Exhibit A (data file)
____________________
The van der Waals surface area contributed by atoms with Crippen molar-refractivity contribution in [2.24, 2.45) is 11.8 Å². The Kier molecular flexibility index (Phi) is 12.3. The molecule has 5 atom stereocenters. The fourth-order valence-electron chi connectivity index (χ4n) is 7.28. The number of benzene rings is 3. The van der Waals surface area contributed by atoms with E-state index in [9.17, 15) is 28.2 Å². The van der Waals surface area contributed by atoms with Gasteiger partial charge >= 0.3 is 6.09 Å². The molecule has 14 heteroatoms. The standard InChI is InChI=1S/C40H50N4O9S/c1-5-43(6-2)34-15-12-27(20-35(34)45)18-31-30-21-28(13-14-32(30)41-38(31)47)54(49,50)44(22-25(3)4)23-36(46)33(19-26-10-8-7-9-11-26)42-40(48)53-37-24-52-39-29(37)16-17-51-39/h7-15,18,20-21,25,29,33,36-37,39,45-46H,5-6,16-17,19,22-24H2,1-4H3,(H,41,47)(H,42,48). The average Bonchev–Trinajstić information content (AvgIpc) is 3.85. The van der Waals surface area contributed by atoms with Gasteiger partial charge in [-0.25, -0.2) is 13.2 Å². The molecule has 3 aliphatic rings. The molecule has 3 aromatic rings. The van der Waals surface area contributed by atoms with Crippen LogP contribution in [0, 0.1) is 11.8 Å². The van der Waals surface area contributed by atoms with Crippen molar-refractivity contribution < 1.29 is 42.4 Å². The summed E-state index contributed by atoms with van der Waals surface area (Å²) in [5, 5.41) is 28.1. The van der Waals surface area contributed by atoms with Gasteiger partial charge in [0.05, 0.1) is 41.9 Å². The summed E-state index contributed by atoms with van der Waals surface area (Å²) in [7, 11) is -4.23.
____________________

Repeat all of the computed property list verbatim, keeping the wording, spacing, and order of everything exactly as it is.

The van der Waals surface area contributed by atoms with Crippen molar-refractivity contribution in [2.24, 2.45) is 11.8 Å². The Kier molecular flexibility index (Phi) is 12.3. The molecule has 5 atom stereocenters. The fourth-order valence-electron chi connectivity index (χ4n) is 7.28. The number of benzene rings is 3. The van der Waals surface area contributed by atoms with E-state index in [9.17, 15) is 28.2 Å². The van der Waals surface area contributed by atoms with Gasteiger partial charge >= 0.3 is 6.09 Å². The molecule has 14 heteroatoms. The standard InChI is InChI=1S/C40H50N4O9S/c1-5-43(6-2)34-15-12-27(20-35(34)45)18-31-30-21-28(13-14-32(30)41-38(31)47)54(49,50)44(22-25(3)4)23-36(46)33(19-26-10-8-7-9-11-26)42-40(48)53-37-24-52-39-29(37)16-17-51-39/h7-15,18,20-21,25,29,33,36-37,39,45-46H,5-6,16-17,19,22-24H2,1-4H3,(H,41,47)(H,42,48). The average Bonchev–Trinajstić information content (AvgIpc) is 3.85. The van der Waals surface area contributed by atoms with Gasteiger partial charge in [-0.25, -0.2) is 13.2 Å². The molecule has 3 aliphatic rings. The molecule has 3 aromatic rings. The van der Waals surface area contributed by atoms with Crippen LogP contribution in [0, 0.1) is 11.8 Å². The van der Waals surface area contributed by atoms with Crippen molar-refractivity contribution < 1.29 is 42.4 Å². The summed E-state index contributed by atoms with van der Waals surface area (Å²) in [5, 5.41) is 28.1. The van der Waals surface area contributed by atoms with Gasteiger partial charge in [0.05, 0.1) is 41.9 Å². The summed E-state index contributed by atoms with van der Waals surface area (Å²) in [7, 11) is -4.23.